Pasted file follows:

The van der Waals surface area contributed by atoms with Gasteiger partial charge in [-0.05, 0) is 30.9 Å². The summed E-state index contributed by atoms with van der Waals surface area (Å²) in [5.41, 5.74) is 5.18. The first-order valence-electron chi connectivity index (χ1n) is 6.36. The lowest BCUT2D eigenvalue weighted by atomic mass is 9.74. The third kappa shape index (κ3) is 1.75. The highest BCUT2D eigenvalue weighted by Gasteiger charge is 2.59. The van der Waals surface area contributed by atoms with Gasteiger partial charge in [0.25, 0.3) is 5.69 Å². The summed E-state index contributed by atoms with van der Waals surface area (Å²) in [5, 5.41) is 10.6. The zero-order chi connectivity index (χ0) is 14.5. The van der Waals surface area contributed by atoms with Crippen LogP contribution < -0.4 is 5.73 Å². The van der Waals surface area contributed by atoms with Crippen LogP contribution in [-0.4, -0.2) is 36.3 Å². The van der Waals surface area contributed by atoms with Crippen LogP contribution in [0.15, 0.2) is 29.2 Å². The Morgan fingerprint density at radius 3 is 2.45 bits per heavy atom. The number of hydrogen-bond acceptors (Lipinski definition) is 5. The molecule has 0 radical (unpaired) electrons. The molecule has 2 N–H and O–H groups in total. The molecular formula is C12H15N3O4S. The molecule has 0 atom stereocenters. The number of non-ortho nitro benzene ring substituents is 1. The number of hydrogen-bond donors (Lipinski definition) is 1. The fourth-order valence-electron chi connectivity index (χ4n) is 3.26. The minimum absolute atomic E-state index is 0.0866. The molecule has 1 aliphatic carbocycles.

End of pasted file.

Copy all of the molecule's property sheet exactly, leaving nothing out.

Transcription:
The van der Waals surface area contributed by atoms with Gasteiger partial charge in [-0.05, 0) is 30.9 Å². The summed E-state index contributed by atoms with van der Waals surface area (Å²) in [5.41, 5.74) is 5.18. The first-order valence-electron chi connectivity index (χ1n) is 6.36. The lowest BCUT2D eigenvalue weighted by atomic mass is 9.74. The third kappa shape index (κ3) is 1.75. The highest BCUT2D eigenvalue weighted by Gasteiger charge is 2.59. The van der Waals surface area contributed by atoms with Gasteiger partial charge in [0.25, 0.3) is 5.69 Å². The summed E-state index contributed by atoms with van der Waals surface area (Å²) in [5, 5.41) is 10.6. The zero-order chi connectivity index (χ0) is 14.5. The van der Waals surface area contributed by atoms with Crippen LogP contribution < -0.4 is 5.73 Å². The van der Waals surface area contributed by atoms with Crippen LogP contribution in [-0.4, -0.2) is 36.3 Å². The van der Waals surface area contributed by atoms with Crippen LogP contribution in [0.15, 0.2) is 29.2 Å². The Morgan fingerprint density at radius 3 is 2.45 bits per heavy atom. The number of hydrogen-bond acceptors (Lipinski definition) is 5. The molecule has 0 radical (unpaired) electrons. The molecule has 2 N–H and O–H groups in total. The molecular formula is C12H15N3O4S. The molecule has 0 atom stereocenters. The number of non-ortho nitro benzene ring substituents is 1. The number of hydrogen-bond donors (Lipinski definition) is 1. The fourth-order valence-electron chi connectivity index (χ4n) is 3.26. The minimum absolute atomic E-state index is 0.0866. The molecule has 1 aliphatic carbocycles.